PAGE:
Those of you who actually take your video watching seriously no doubt have noticed Rhymedown Spectacular, the new series on The Escapist I co-produce with Jim Sterling. If you’re unfamiliar with it, you should probably watch it now. Stick it on in the background while you read this, maybe. Basically it’s a poetry reading, and I have found over the years that writing in a rhyme structure is something I find appealing.
This interest once manifested as one of my occasional little indulgences I have been known to tack onto the end of a Zero Punctuation. The one I’m referring to was quite a while ago – I think it was one of the Guitar Heroes – and it was the one where I displayed the title screen of the first Deus Ex and then sang some lyrics I’d made up to accompany the very memorable theme tune of that game. And I had a bit of fun with that idea, so for a while I had my eye out for other games I could do something similar with. Maybe put out a compilation album someday.
But with the possible exception of Uncharted, I never found anything quite as suitable again. There just aren’t very many video games these days that have memorable or iconic theme tunes. Oh, you’ll find plenty in retro gaming – your Mario, your Tetris, your Sonic, even moving a little further ahead you’ll have your Doom and your Duke Nukem 3D Midi title tunes. Music from when the sound guys had very little to work with and even adding a drumbeat to your basic melody was like keeping plates spinning. Now, though, as with so many other features in video games, the loss of limitation has led to in-game music becoming generic, unmemorable, and unwilling to stand out. Quick: hum your favorite music from Sonic 2. Chances are good you went for the title tune, or Chemical Plant, or Mystic Cave or one of those. Now: hum your favorite music from, say, Halo 4. Yeah, that’s my point.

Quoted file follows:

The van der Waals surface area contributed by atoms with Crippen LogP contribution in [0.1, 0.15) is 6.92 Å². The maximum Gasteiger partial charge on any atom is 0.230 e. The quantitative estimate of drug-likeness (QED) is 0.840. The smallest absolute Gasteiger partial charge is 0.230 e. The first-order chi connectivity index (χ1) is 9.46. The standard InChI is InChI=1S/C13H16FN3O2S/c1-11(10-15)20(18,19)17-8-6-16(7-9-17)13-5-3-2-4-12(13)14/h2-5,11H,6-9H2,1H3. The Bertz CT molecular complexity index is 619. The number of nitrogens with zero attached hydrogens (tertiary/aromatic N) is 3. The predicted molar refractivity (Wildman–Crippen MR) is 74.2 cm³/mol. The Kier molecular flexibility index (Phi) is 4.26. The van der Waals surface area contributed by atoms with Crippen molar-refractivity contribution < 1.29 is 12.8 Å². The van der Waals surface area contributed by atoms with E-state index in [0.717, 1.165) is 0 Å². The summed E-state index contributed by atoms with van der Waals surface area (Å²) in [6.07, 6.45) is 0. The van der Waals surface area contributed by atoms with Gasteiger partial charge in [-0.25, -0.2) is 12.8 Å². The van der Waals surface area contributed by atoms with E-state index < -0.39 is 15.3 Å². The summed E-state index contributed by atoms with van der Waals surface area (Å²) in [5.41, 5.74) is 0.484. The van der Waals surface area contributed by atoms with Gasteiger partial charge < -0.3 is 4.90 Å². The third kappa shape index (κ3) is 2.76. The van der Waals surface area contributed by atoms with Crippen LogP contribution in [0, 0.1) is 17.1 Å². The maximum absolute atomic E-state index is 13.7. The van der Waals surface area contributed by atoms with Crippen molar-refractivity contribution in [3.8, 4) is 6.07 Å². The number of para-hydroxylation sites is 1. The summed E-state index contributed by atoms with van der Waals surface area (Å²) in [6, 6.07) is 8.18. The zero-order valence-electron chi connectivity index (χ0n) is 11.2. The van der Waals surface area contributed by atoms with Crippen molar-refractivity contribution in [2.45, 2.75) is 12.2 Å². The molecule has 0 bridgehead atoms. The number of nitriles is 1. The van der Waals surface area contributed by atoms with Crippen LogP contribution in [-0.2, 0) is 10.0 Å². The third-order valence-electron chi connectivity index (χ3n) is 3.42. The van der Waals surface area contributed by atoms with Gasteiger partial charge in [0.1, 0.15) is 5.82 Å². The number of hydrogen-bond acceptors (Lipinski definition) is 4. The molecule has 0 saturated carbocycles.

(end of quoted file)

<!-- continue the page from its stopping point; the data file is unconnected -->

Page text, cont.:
Half the triple-A games these days just use interchangeable bombastic movie trailer orchestral pieces and the rest fall back on the kind of electronic music that gets played at nightclubs when the management feel that not enough drinks are being bought. And this is a shame, because a good, memorable use of music can add so much to a gaming experience.
It was Far Cry 3: Blood Dragon that made me think of this, because the game’s introductory game play is a helicopter turret sequence while “Long Tall Sally” by Little Richard is playing. Now, this is part of the game’s commitment to parodying 80’s action sci-fi because the film Predator starts with the very same song being played as the main characters are being flown in by helicopter. But this is the good kind of referential comedy that works on some level even if you’re unfamiliar with the reference material. In Predator they weren’t using a mounted gun at the time, and sweeping over a base mowing down terrified helpless enemies like the ejaculating god of death while Little Richard is vocally having a really good time in the background was just plain fun. It set the tone and left me with a really good first impression, fully on board for some ironic fun violence.